By far the easiest way to book a casa is to leave all the hassle to someone else by booking a tour. Have a tour operator that knows Cuba well, such as Locally Sourced Cuba, arrange everything for you, guaranteeing your place in the best casas the country has to offer.

The more traditional way to book a casa particular is by making contact with intermediaries known as jineteros. If you fancy chancing your luck and just turning up at a casa, they can be recognised by a blue and white triangle symbol located close to their door. If they don’t have a room, they are sure to point you in the direction of someone who does!

Many casas also now have a presence on the internet, either through their own websites or via comparison-style sites. Searching for ‘casa particular Cuba’ online will bring up a range of booking sites, of which Cuba Booking Room is well recommended by those who have used it. Airbnb and TripAdvisor also have a casa presence (outside of the USA), though prices tend to be higher (because of commission charged to owners) and the choice less broad.

Another great new way to find a casa is the Cuba Junky app for iPhone and android devices. It allows you to contact owners directly, and has a handy offline function for when out of range of one of Cuba’s WiFi hotspots.

How much will a casa particular cost?

During the low season, the cost of renting a room for a night can fall to as low as US$18. The longer you intend to stay the easier it will be to negotiate down this price further. In the high season expect prices to start at around $30 per night.

Sorry, we’re full!

Though you’ve followed all our top tips for how to book a casa particular in Cuba above and reserved your favourite casa, it’s not unusual (though increasingly rare) to turn up to be told there is no bed for you. Just like airlines and hotels, casa owners have been known to ensure a fully-booked house by overbooking. If this happens, you won’t be left without accommodation, but taken to a friend’s casa. In this case, make sure you check out the room and double check the price before agreeing to your change of accommodation.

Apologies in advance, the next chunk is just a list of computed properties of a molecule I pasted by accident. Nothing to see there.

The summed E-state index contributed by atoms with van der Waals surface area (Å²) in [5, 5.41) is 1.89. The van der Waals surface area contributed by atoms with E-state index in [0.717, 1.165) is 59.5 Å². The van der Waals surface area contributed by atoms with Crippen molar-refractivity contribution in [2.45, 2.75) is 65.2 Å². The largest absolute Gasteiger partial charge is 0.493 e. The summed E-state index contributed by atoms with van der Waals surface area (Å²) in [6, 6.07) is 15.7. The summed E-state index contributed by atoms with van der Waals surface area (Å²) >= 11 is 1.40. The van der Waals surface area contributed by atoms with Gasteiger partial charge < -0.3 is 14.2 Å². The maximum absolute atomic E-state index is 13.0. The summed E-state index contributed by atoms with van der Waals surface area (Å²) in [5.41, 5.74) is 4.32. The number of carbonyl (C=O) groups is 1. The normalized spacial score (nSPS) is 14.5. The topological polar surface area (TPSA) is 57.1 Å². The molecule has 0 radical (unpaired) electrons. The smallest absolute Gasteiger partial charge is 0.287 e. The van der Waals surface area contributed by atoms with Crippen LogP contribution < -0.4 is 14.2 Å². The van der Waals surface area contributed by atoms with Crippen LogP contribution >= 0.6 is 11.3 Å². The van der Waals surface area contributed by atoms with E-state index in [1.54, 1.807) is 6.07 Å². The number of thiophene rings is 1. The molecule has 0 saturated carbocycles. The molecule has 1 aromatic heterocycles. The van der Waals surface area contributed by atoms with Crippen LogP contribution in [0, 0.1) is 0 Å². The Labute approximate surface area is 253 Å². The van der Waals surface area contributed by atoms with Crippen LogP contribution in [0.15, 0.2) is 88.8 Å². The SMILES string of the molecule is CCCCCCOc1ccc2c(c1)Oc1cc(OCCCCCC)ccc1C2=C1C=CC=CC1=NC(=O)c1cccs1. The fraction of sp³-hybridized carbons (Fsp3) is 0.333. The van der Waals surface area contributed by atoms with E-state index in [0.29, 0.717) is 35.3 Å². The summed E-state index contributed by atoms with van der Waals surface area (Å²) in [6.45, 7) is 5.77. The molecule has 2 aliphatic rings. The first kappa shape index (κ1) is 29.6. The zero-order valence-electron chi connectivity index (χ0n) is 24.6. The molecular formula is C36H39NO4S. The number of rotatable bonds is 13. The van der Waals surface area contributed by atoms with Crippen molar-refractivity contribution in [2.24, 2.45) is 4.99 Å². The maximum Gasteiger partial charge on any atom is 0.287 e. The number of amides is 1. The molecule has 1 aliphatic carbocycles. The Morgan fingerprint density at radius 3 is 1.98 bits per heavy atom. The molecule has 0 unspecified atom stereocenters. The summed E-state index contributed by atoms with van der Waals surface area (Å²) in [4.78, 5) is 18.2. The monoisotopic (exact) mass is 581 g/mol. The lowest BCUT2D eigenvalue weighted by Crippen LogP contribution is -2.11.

Finding your casa particular

The streets of Cuba can be confusing, especially if you are arriving into a new town or city after dark. Street signs are not universal, and though casas do display the blue and white signage by their door as we’ve described, these signs are not always immediately obvious. So make sure you have your casa marked in some way on a map as well as having the written address!

Casas particulares are the perfect way to experience the modern Cuba of developing private enterprise and get to know the people of the country more deeply. Having read this article, you should now know how to book a casa particular in Cuba and be well on your way to doing so!

Leave a Reply

Your email address will not be published. Required fields are marked *

You may use these HTML tags and attributes: <a href="" title=""> <abbr title=""> <acronym title=""> <b> <blockquote cite=""> <cite> <code> <del datetime=""> <em> <i> <q cite=""> <s> <strike> <strong>